Former Washington state rancher and convicted scammer Cody Easterday has filed another lawsuit against Tyson Fresh Meats, this time claiming that the company violated antitrust laws and the Packers and Stockyards Act during their decade-long business relationship.
This means the plot thickens in an already complex legal web.
Easterday reported to federal prison in December in Los Angeles to serve an 11-year sentence after pleading guilty in a ghost-cattle wire fraud scheme. He was convicted of billing Tyson and another company $244 million for cattle that didn’t exist. Throughout their business relationship, court documents indicated that Easterday charged the companies for purchasing and feeding about 265,000 head of cattle.
This isn’t the first time Easterday has sued Tyson. In December, a breach-of-contract suit was filed against the company, alleging that Tyson failed to comply with a separate business deal. The suit reportedly claims $163 million in profits that were not split with Easterday for 65,000 head of cattle that Tyson allegedly sold to Nippon Ham.
The latest suit, filed earlier this week, claims Tyson facilitated unfair competition by, “the wielding of immense market power, resulting from acquisition and consolidation,” according to KOZE.com. Easterday is saying that Tyson Foods has so much market power in the Pacific Northwest that feeders have no choice but to sell their livestock to Tyson in deals that are not beneficial to producers.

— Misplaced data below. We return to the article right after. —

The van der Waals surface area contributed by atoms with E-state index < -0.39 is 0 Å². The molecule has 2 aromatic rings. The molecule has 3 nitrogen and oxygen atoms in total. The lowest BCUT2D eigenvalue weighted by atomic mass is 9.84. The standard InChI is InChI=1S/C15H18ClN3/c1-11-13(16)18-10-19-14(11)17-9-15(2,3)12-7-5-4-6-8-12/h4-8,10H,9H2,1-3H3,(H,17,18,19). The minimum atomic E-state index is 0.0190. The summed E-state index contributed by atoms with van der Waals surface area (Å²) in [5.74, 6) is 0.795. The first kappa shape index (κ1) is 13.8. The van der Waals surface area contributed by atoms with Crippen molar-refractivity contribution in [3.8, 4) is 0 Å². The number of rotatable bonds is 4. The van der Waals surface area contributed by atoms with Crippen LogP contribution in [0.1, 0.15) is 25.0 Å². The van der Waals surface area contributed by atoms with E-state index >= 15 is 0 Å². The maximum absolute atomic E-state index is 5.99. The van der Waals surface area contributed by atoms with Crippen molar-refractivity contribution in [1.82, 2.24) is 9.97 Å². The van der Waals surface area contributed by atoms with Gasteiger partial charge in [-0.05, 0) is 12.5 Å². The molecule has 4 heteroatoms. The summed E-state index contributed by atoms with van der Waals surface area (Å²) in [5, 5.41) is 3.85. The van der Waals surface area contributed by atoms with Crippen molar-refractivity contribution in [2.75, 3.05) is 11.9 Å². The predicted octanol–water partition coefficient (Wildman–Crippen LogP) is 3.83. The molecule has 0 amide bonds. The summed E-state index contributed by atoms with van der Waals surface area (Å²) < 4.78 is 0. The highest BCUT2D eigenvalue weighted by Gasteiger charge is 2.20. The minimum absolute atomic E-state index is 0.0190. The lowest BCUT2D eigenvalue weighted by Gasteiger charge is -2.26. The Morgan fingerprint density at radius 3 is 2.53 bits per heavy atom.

According to court documents and information from previous court proceedings, Easterday and his business, Easterday Ranches Inc., agreed with Tyson Foods and another company to purchase and feed cattle on behalf of these companies.
Tyson and Agribeef are the only packers of fed cattle in the Pacific Northwest. AgriBeef’s cattle supply primarily comes from those raised by the company. Tyson accounts for about 80 percent to 85 percent of fed cattle purchased in the Northwest from 2006 to 2020.
According to reports on the lawsuit, Tyson required cattle feeders to carry the financial risk of feeding cattle until they reached market weight. The suit says that Easterday attempted to change the terms of his arrangement and renegotiate contracts, and Tyson exercised their market power, threatening to shut down their Pasco plant. Easterday’s suit claims that Tyson made similar threats to different producers, and when he attempted to find an alternative processor, there were no feasible options.
Easterday is seeking a jury trial, treble damages, and reimbursement for his legal expenses. He has also asked the courts to grant permanent injunctive relief against Tyson to prevent ongoing anticompetitive effects.
Tyson has not put out any public statements regarding the new lawsuit.
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